Local Groups Respond to EPA Emissions Plan


By Stephanie Tyrpak
By Randy Livingston

WSIL -- The EPA has released a plan to cut carbon dioxide emissions 30 percent by 2030. The proposal is facing a lot of criticism in coal states, like Illinois. Coal-fired plants are one of the big producers of CO2 and provide 40 percent of the state's power.

You can view more about the proposal here.
Many groups are now  just looking over the 645 page plan.  Some believe it's a goal that Illinois can reach. Others fear it will cost jobs and cause higher electricity prices.
The Southern Illinois Power Cooperative pumps out energy to more than 200,000 customers. A good portion of that power is generated from its plant on Lake of Egypt.
"When you burn a ton of coal, you get 2.1 tons of CO2," said SIPC Vice President Leonard Hopkins. "That's just chemistry."
Hopkins has major concerns over the new proposal cutting back on carbon dioxide emissions. He says a way to capture CO2 from the process isn't ready for use. It would also be very expensive.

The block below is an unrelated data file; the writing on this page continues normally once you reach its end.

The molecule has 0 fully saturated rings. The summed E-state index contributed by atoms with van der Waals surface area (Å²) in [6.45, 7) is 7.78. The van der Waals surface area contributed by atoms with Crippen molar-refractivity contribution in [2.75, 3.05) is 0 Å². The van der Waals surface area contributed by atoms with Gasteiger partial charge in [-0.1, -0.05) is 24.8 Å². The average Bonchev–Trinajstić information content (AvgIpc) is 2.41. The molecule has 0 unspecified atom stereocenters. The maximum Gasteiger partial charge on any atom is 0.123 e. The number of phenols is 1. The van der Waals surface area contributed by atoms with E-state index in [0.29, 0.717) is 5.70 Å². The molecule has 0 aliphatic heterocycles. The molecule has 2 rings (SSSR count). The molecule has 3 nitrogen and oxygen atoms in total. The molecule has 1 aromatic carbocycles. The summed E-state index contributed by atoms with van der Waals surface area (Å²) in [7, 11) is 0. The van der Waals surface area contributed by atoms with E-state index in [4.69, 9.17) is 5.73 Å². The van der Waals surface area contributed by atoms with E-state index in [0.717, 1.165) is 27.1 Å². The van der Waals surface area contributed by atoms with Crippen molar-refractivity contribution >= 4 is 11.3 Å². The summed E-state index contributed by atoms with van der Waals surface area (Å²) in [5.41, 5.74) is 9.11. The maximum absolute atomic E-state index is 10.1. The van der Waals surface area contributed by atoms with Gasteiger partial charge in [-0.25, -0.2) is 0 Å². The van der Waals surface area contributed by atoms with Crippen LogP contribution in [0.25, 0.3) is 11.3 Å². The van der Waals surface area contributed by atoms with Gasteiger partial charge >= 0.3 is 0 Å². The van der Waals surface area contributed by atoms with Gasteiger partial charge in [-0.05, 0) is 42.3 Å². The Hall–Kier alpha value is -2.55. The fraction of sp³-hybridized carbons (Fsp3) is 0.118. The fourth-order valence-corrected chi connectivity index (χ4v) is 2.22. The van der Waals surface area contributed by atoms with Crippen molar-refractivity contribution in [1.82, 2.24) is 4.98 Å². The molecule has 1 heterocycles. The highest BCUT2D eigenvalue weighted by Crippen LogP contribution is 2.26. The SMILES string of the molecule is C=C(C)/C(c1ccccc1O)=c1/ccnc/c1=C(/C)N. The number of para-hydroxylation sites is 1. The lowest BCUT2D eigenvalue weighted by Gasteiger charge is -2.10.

"We're a cooperative," said Hopkins. "And our members are our owners. We don't have large stores of cash."
The co-op has already made improvements in the past, like a new boiler in 2003. Hopkins feels the EPA keeps changing the rules.
"The ten-year-old boiler was state-of-the-art clean coal technology, fluidized bed just ten years ago," said Hopkins. "And now it's one of the least efficient boilers for CO2."
However, Tomasz Wiltowski with the SIU Coal Research Center is a little more optimistic that the industry will be able to adjust.
"There are some people that are saying we have to completely eliminate the coal," said Wiltowski.  No, we cannot."
He believes rapidly developing technology could allow plants to burn a mix of coal and renewable energy. It's an idea that the school plans to start testing soon. 
He also says CO2 emissions are already down 13 percent since 2005.
"I can use less fuel, produce more electricity," said Wiltowski. 
Wiltowski also feels that if the amount of coal used for power generation drops, there are other exciting opportunities for the fossil fuel.
"I can use the different technology to utilize coal to produce something else," said Wiltowski. "One of the examples is liquid fuels, transportation fuels."
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